For many shows, familiarity became a key selling point. Prompted by economic worries, theatergoers, like everyone else, appeared to grow more cautious.
“When the fear factor set in this winter, people went toward the things they could be sure of,” says Drew Hodges, prexy of Broadway ad agency SpotCo. Marketing became increasingly transparent, with a wealth of content (songs, backstage interviews, Twitter feeds) made available online to help persuade potential ticket buyers that a show is worth the price of admission.
Being perceived as a strong-selling, well-reviewed hit only contributed to sure-bet status. It took only a few weeks of performances for Yasmina Reza’s play “God of Carnage,” buoyed by strong reviews and a starry cast, to become the must-see new play of the season.
“God” was one of a slew of nontuners, many featuring big-name actors, to materialize in the spring to attract those who prefer theater sans singing and dancing.
The proliferation can be explained partly by the fact that plays are generally smaller-scale productions than tuners and able to mobilize more quickly.
Thus, once shows began to shutter in the winter, nonmusicals could pull together to snatch up the vacancies.
And star-driven, limited engagements of plays are among the most reliably profitable of legit offerings — making such outings doubly appealing to producers in an uncertain fiscal climate.
“The Seagull,” starring Kristin Scott Thomas; “All My Sons,” with paparazzi magnet Katie Holmes; and “Speed-the-Plow” with Jeremy Piven (for a while) are among the season’s plays to have announced they have recouped — although none quite matched the barn-burning biz of Will Ferrell in his satiric takedown “You’re Welcome America. A Final Night With George W Bush.”
But so many plays opened around the same time that neither a star nor good reviews guaranteed powerhouse sales.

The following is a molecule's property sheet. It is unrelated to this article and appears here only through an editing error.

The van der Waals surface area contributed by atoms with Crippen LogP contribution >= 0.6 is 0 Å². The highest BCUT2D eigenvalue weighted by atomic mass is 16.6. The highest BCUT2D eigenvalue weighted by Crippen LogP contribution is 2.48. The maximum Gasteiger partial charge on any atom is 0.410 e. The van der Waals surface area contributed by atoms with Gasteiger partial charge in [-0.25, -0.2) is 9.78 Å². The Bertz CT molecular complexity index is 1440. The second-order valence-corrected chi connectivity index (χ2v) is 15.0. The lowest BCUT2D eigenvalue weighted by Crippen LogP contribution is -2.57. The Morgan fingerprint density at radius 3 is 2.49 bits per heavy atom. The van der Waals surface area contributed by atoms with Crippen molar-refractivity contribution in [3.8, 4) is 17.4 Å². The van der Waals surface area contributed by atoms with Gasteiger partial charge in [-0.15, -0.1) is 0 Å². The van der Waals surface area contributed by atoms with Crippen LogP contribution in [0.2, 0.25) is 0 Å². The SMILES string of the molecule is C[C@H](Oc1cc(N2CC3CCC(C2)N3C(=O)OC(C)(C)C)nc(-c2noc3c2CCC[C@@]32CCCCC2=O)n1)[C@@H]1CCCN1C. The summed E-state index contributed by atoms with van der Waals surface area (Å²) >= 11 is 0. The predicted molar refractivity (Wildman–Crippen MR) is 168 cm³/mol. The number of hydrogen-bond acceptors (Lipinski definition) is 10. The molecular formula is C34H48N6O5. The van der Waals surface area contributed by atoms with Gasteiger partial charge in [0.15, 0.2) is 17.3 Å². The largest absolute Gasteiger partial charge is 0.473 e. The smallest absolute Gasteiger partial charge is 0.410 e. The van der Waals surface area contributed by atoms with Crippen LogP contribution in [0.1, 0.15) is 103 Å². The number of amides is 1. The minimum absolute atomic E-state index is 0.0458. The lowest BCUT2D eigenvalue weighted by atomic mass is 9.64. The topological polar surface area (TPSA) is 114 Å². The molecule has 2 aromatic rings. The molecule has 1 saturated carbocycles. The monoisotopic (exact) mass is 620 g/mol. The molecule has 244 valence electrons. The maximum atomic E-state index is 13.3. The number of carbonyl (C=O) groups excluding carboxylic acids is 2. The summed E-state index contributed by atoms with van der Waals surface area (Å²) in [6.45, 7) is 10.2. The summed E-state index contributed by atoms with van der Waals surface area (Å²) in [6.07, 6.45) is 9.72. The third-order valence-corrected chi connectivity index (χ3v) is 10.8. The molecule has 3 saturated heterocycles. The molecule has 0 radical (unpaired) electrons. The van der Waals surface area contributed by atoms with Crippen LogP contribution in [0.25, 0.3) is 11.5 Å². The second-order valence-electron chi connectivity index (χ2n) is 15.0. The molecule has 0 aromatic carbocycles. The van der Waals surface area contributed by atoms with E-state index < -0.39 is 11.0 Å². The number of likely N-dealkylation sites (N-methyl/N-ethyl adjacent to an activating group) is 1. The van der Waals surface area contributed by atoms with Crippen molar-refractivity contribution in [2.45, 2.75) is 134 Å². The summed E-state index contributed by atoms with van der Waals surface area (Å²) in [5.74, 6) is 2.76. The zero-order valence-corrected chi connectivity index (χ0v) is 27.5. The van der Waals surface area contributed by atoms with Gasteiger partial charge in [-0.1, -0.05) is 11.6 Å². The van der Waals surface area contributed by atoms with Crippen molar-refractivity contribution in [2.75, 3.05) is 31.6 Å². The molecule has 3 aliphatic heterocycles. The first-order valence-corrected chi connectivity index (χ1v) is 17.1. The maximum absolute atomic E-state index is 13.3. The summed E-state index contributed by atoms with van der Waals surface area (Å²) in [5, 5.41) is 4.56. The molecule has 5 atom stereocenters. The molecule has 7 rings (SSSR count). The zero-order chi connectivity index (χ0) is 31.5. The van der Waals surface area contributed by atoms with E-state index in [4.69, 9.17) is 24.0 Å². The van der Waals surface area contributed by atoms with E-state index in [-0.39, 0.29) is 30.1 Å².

Jane Fonda’s return to Broadway after 46 years yielded only so-so sales for “33 Variations.” And despite glowing reviews, revivals of “The Norman Conquests” and “Mary Stuart” have still had to work to fill seats.
“Reasons to Be Pretty” seems most indicative of the conundrum. The play by Neil LaBute earned great press, but its consistently low box office shows the difficulty of standing out in a crowded spring slate.
Looking ahead, legiters acknowledge there’s uncertainty around the upcoming season given the pervading air of continued economic instability. And this summer may not prove as boffo as in prior years thanks to an expected decline in tourism compared to the previous summer.
Among this season’s offerings, the jury is still out on the durability of shows such as “9 to 5,” “Shrek the Musical” and “Rock of Ages.” Still, each of those shows appeals to a distinct demographic — women, families and ’80s hair-metal nostalgists, respectively — beyond standard musical-theater fans.
A number of potential juggernauts loom on the horizon, including “Spider-Man, Turn off the Dark” and the “Phantom of the Opera” sequel “Love Never Dies,” along with promising properties such as “The Addams Family” and “Catch Me if You Can.” On the nontuner side, a rumored staging of Keith Huff’s play “A Steady Rain,” starring Hugh Jackman and Daniel Craig, could prove a B.O.-busting smash.
“Things look no different than they have in the past,” says Philip J. Smith, co-topper of Broadway landlord the Shubert Org. “Of course, when winter sets in, it may dry up, but right now I don’t see how it could happen.”